The Paradox of Free-Market Democracy: Indonesia and the Problems Facing Neoliberal Reform
by Amy Chua
This Book Intepretation was written by Nhina Le, School of Conflict Analysis and Resolution (S-CAR), George Mason University, in September 2012.
Amy Chua. The Paradox of Free-Market Democracy: Indonesia and the Problems Facing Neoliberal Reform. A Paper from the Project on Development, Trade, and International Finance. Council on Foreign Relations: Council on Foreign Relations Press. 2000. http://www.cfr.org/indonesia/paradox-free-market-democracy-indonesia-problems-facing-neoliberal-reform-cfr-paper/p8695.
Interpreting* Amy Chua's (2000) The Paradox of Free-Market Democracy: Indonesia and the Problems Facing Neoliberal Reform
* Note: Although this is located in our "Book Summary" section, this document is more than a book summary. It is, instead, a "book interpretation" -- meaning that the author of this piece, Nhina Le, expanded and reflected critically upon many of the ideas in Amy Chua's book. Drawing on other literature (which is listed and linked at the end), Le compares Chua's assertions with other relevant theory and practical knowledge in the field. The goal was to "locate" conflict analysis and resolution theories in the book, "clarify" the way those theories are used, and generally "interpret" how the book's key ideas fit into the wider web of conflict knowledge.
Amy Chua's (2000) The Paradox of Free-Market Democracy: Indonesia and the Problems Facing Neoliberal Reform is a reaction to the present neoliberalist globalization. Many leading political scientists and economists believe that free-market capitalism and democracy (FMD) co-exist as a single idea permitting peace and social harmony to triumph across the globe (Friedman 2000; Fukuyama 1993; Huntington 1993). Chua argues that despite its good intention, FMD can backfire. The global FMD principles do not necessarily have complementary objectives. On top of this, these global norms are not compatible with particular localities and contexts. Social and structural problems, e.g. ethno-religious sentiments, economic gaps, injustice and violence in the country, are not considered by FMD.
Chua's piece narrates that in Southeast Asia, especially Indonesia, access to power and resources, among many other things, is in the hands of the historically resented, market-dominant, "outsider" minority, i.e. ethnic Chinese. Trans-national FMD projects in Indonesia operate in ways which give more privileges and opportunities to this minority at the expense of the poorer indigenous population. Indonesia's rapid shift to free-market principles allowed the gap between the haves and the have-nots, as well as between the powerful and the powerless, to become unbridgeable. The author's research finds out that the Chinese Indonesian minority, just 3% of the population, have taken control of 70% of the private economy. Historically, the Indonesian state had been successfully supressed and rationalized this structural problem. However, the resignation of Soeharto, the deterioration of security, and the economic meltdown in the late 1990s, did not allow the state to continue to do that. In May 1998, the native majority rose up against all forces that they believed to be the root causes of their disadvantageous conditions, particularly government officials, the local ethnic Chinese, and the markets. There were two main reasons for the Chinese or/and their properties to be targeted. First, Indonesian elites in and out of government had successfully treated the ethnic Chinese as a "scapegoat" for all socio-structural problems facing Indonesia. Second, ethnic Chinese and the indigenous majority had traditionally described each other in exclusive terms. As tensions among the state, ethnic Chinese, and indigenous Indonesians had not been thoroughly understood and adequately addressed, in times of crisis or/and over time, these tensions were transformed into violent anti-Chinese riots in Jakarta and elsewhere.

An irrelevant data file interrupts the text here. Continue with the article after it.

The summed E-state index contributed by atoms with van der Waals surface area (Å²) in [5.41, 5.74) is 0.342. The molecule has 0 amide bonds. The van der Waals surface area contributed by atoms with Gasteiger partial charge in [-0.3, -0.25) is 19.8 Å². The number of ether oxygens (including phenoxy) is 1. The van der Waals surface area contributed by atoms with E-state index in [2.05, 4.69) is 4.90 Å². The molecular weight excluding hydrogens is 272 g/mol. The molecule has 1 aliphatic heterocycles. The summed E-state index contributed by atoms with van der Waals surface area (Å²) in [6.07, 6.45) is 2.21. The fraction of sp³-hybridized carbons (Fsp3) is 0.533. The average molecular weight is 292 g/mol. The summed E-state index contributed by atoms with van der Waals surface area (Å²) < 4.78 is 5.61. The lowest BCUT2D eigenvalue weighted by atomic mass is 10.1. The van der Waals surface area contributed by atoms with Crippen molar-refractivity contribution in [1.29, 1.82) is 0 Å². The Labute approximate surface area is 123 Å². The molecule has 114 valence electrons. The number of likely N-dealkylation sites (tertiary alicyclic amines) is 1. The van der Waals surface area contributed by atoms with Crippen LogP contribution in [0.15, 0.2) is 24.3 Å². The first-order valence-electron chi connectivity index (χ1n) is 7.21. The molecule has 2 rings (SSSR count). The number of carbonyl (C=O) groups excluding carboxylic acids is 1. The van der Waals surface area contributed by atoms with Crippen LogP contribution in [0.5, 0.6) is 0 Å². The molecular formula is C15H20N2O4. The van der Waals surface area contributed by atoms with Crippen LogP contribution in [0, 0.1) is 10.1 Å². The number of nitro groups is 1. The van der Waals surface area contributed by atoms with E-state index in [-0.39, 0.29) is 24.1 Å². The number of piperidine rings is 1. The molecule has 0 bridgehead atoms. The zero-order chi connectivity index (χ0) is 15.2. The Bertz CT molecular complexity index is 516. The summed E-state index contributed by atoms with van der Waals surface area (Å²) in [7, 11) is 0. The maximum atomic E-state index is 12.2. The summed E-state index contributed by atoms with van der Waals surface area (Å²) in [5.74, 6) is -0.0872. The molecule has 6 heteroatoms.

Indeed, during the May 1998 violence, Chinese Indonesians were systematically and spontaneously targeted. In Jakarta, over 5,000 Chinese shops and homes were looted and burned. Over one thousand indigenous, urban poor people were killed in fires inside the Chinese owned business centres which they had been looting or encouraged to loot. Over 150 Indonesian women of Chinese descent, alongside other non-Chinese Indonesian girls, were continuously targeted for gang rapes in public areas and their own homes. Even after May 1998, businesses, banks, together with sacred, religious symbols, i.e. mosques, churches, and temples, were severely attacked and undermined. As a consequence of their increasing feelings of insecurity and humiliation, within in a month, about 110,000 Chinese Indonesian families, including some of the wealthiest, disengaged from Indonesia bringing with them their capital estimated $40-$100 billion. These massive amounts of money were much needed for the bail-out of Indonesia's economy at that difficult time. This factor in turn fed mistrust and hatred between groups. Anti-Chinese riots were eventually suppressed by the military and security forces. Yet, Indonesia's peace, harmony, and prosperity seemed to fall apart.
Since the global FMD framework fails to anticipate and deal with ethno-religious sentiments and violence on the ground, it has been perceived as part of the problem both for the people and the market economy. According to Chua, in order for neoliberal reforms to be successful in Indonesia, it is important to establish and strengthen institutions capable of navigating or transforming the structural and social problems mentioned above.
Chua's thesis presents an outstanding research into the ethnic dimension of neoliberalist globalization. Yet, the author's argument could be further enhanced by an exploration of how social identities rise and transform, why there is a need for specific identities, and why during conflict escalation, some particular identities become more salient and mobilized rather than others. Basically, Chua's article assumes identities as primordial or fixed 'things.' Impacted by this reductionist position, the thesis is thus unable to address these important inquiries into the basis of identity politics. Cultural anthropologists and post-structuralists are very critical of this reductionist point of view. Yet, their voices are not included in the article.